flow of oil from BP's blown-out well.
Three different groups of scientists making educated guesses have come
up with upper and lower ranges that go as low as 12,600 barrels a day
and as high as 50,000 barrels a day. Marcia McNutt, the federal
official charged with determining the flow rate, cited the range of
about 20,000 to 40,000 barrels a day as the official estimate.
All those numbers come with the caveat that they estimate the flow
from the well before a kinked riser pipe was lopped off on June 3, a
move that inevitably increased the flow, although to what extent
Interior Secretary Ken Salazar told lawmakers on Wednesday that the
riser cut increased flow four to five percent -- though given the
extraordinary range of guesses involved, it's hard to fathom how he
could be so sure.
The new numbers could still be low. One member of the flow group told
reporters earlier this week that the flow could well be 100,000
barrels a day. But the actual flow rates are certainly much higher
than the 5,000 barrel a day figure that the government stuck to long
after the first video from the well head made it clear the real number
was magnitudes higher.
"This is obviously a challenging scientific issue, since the leak is
located a mile beneath the ocean," McNutt, the head of the U.S.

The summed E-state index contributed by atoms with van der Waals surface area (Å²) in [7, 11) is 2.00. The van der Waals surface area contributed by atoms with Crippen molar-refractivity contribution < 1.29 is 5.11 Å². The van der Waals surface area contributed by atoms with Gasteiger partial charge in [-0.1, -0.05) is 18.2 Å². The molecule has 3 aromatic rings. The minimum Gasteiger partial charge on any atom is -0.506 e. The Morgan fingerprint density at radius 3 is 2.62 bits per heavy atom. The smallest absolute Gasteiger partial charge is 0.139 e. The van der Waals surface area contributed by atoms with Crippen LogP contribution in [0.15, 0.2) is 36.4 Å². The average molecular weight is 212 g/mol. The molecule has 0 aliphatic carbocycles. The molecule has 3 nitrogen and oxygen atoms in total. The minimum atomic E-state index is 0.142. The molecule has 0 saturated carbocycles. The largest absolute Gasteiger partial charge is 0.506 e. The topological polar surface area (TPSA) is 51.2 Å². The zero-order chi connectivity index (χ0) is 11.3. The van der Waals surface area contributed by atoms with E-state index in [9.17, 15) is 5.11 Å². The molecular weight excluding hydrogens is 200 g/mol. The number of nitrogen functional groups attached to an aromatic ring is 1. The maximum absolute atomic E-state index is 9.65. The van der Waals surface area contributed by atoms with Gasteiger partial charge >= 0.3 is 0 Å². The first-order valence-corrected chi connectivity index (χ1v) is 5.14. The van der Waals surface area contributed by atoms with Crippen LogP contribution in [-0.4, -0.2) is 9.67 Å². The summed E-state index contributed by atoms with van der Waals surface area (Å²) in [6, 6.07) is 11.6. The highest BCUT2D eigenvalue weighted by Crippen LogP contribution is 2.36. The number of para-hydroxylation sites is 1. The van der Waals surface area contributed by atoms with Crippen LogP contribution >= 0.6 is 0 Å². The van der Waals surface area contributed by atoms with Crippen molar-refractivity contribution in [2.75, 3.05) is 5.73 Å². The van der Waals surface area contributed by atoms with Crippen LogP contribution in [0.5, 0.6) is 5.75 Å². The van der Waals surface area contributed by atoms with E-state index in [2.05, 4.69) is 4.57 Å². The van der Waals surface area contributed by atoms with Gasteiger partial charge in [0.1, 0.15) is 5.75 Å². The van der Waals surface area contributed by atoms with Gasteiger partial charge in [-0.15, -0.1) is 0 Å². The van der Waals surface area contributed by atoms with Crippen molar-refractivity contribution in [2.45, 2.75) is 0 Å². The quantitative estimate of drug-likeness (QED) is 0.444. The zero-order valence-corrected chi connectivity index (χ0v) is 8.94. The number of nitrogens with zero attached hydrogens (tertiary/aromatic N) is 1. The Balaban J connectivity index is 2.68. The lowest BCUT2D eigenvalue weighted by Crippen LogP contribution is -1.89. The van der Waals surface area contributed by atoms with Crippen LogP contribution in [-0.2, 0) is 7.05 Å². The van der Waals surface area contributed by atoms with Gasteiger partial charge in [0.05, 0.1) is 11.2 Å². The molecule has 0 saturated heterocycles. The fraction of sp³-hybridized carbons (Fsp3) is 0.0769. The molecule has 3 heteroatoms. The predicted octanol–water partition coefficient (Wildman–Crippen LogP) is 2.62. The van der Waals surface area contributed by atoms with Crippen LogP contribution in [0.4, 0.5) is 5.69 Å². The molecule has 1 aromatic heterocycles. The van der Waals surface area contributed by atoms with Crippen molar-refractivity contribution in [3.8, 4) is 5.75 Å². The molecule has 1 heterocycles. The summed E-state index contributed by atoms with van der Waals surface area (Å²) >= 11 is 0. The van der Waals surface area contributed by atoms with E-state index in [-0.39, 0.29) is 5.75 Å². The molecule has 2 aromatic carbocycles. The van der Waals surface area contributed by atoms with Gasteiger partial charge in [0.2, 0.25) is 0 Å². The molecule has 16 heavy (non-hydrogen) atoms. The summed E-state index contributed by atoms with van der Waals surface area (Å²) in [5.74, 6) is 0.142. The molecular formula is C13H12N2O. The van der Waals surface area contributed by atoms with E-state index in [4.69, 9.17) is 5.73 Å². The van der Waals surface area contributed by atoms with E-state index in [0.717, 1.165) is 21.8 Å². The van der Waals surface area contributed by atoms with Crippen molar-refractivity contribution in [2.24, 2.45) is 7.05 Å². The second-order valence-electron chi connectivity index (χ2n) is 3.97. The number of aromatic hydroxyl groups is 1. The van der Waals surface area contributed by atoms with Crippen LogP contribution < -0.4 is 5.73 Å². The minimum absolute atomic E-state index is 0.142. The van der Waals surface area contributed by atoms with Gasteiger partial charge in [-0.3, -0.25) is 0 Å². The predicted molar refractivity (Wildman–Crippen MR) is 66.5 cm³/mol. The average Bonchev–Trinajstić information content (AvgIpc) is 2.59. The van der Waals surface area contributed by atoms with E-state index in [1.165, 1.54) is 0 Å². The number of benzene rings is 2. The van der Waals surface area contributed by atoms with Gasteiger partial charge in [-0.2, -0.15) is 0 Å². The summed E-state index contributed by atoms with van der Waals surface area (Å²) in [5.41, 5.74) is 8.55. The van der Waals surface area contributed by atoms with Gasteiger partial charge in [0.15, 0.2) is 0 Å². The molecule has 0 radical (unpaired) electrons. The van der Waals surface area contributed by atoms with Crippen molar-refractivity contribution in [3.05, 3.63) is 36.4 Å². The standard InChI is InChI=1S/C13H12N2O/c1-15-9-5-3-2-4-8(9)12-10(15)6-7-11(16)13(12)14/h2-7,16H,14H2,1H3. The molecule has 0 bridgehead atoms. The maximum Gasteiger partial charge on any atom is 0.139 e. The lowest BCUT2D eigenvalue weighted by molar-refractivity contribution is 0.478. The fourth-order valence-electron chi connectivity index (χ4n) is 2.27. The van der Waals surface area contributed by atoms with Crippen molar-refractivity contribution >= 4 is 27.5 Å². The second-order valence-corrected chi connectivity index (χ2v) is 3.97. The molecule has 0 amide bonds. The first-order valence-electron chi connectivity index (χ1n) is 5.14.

Geologic Service, told reporters in a conference call.
One of the teams of scientists -- led by Richard Camilli of the Woods
Hole Oceanographic Institution -- is new to the government's
estimating group. McNutt said that team is using acoustic technology
to measure the flow rate.
Yet another team, this one led by Energy Secretary and Nobel Laureate
Steven Chu, is analyzing differential pressure readings they demanded
BP provide from both inside and outside the new containment cap, but
McNutt said their measurements are not yet complete.
These estimates still carry with them a great deal of uncertainty. One
group estimated a range from 12,600 to 21,500 barrels a day; another
estimated a range from 25,000 to 50,000 barrels a day. In other words,
both of them can't be right.
At 40,000 barrels (1.7 million gallons) a day, over 52 days, that
would mean the blown-out well has belched over 2 million barrels (88
million gallons) of oil into the Gulf of Mexico -- and somewhere
around that much gas as well. The 1989 Exxon Valdez spill was
estimated at about 250,000 barrels, which would make this spill at
least 8 times as big, and counting.
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